When the King Hamad Causeway deal was originally floated to the market in 2017, the project appeared to have the early momentum, with a bidders' day in Bahrain’s capital Manama attracting considerable attention at the time.
Since then, it seems as though the Bahrain Metro project has largely overtaken the causeway as the country’s priority project.
However, interest in the King Hamad Causeway deal will resurge when it is eventually brought to market, provided that certain risk structuring issues are appropriately addressed in the RFP documentation.
We do think the project will follow Bahrain Metro's lead in being structured as a PPP. Given Bahrain’s financial constraints, accessing private capital is likely to be an important point for the authority in procuring the project.
Bahrain’s ability to raise the funds will be contingent on the market attitude taken to key bankability issues. In particular, investors will be keen to understand the demand risk.
The capex for this project runs into the multiple billions of dollars (around $3.5bn) and, in this context, without significant support from government, it is difficult to see how traffic revenues could be usefully matched against the necessary capital outlay.
To what extent will the concessionaire be able to control those traffic levels, or the tolls charged to use the causeway? To take material revenue risk in this context would put the concessionaire completely at the mercy of the pricing policies of the governments.
The fact that the project involves a mix of road and rail transport modes further adds to the complexity of trying to pass material revenue risk. Does the project extend to rail operations and, if so, is it intended that the concessionaire will be asked to take demand risk on the railway?
Transfer of demand risk in tolled roads/crossings can be successfully achieved – but even this is a history littered with high profile failures, so care is required.
In reality, if the project is to be a success as a PPP, it is likely that it will be necessary to structure it so that the primary payment stream is an availability based payment that is subject to performance-based deductions under a detailed payment mechanism to be set out in the PPP contract. This payment stream would need to be supported by suitable government guarantees.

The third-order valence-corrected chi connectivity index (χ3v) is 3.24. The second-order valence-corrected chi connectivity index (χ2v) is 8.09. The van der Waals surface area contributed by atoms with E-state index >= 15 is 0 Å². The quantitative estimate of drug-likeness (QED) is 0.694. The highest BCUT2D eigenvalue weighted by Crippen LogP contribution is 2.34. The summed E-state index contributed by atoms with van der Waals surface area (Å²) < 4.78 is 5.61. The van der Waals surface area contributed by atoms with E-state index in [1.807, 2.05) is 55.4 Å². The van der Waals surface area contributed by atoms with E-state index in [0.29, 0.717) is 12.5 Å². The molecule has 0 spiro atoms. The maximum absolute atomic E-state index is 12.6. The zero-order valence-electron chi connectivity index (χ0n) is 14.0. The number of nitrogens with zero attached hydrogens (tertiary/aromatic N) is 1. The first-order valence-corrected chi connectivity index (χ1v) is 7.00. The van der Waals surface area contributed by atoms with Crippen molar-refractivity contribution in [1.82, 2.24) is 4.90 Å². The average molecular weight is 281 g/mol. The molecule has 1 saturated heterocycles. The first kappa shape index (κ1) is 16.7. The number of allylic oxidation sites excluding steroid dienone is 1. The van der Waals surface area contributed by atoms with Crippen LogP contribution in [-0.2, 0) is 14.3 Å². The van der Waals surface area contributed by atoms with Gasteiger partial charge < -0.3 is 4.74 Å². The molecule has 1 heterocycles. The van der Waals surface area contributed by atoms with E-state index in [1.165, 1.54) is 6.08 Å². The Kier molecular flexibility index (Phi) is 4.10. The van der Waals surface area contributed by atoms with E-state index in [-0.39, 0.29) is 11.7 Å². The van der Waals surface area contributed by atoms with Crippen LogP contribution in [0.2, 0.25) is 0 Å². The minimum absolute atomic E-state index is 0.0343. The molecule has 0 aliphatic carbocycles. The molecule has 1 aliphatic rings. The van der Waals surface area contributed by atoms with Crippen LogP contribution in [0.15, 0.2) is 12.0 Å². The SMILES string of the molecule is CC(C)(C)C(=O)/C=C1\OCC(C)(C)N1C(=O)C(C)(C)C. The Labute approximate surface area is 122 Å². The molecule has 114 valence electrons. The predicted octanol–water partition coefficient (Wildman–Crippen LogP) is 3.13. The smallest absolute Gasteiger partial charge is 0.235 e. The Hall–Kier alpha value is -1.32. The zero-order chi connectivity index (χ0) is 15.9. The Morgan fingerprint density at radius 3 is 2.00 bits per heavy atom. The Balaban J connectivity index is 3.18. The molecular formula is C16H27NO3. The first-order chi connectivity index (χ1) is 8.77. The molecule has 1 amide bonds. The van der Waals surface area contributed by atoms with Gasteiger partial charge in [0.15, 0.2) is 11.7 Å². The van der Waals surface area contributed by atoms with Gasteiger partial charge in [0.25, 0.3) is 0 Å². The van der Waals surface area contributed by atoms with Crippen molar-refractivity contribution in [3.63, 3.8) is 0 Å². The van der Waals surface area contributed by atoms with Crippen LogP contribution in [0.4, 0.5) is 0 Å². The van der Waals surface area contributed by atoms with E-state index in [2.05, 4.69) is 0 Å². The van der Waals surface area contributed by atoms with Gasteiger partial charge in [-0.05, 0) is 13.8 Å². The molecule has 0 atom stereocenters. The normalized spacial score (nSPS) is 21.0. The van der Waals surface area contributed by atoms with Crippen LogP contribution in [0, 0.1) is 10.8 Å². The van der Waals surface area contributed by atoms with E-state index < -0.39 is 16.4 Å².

Given the relative credit ratings of the two countries, investors will be very keen to understand the extent to which the Saudi exchequer in particular is standing behind the project in the form of a sovereign guarantee.
The treatment of the existing causeway (King Fahd) will also be an important structuring point. Will this project – and the revenue it generates – be wrapped into the new causeway deal? The revenues generated (with solid historical data) would obviously assist the bankability analysis but, by the same token, seeking to impose risk in the existing structure will be highly problematic.
Alternatively, if the old causeway is kept separate, to what extent will this project compete with the new asset? This issue could further affect the project’s bankability.
We would expect to see a significant construction grant from one or both governments to support the capex of the project and reduce the overall funding requirement. This is notwithstanding the very large debt and equity ticket.
It is likely that the King Hamad Causeway will need to tap a wide array of sources of funds in order to deliver the projects, including multilaterals, international and local commercial/Islamic banks and export credit agencies. The structure and risk allocation of the project will also need to meet the requirements of these kind of institutions.
There are also many issues to be developed and resolved around how the two governments will work together to deliver the project: governing law, jurisdiction of incorporation, applicability of rail regulations, land rights, border controls and foreign exchange, and much more.
Bahrain’s second causeway is an exciting and interesting project that could attract significant international attention – both in terms of sources of debt capital and also equity capital from regional and international players.
Similarly, regional and global sponsors and contractors in both the civils, road and rail fields might well all be enticed to participate – however, all of that is conditional on suitable answers being found to the risk allocation and structuring points on the deal.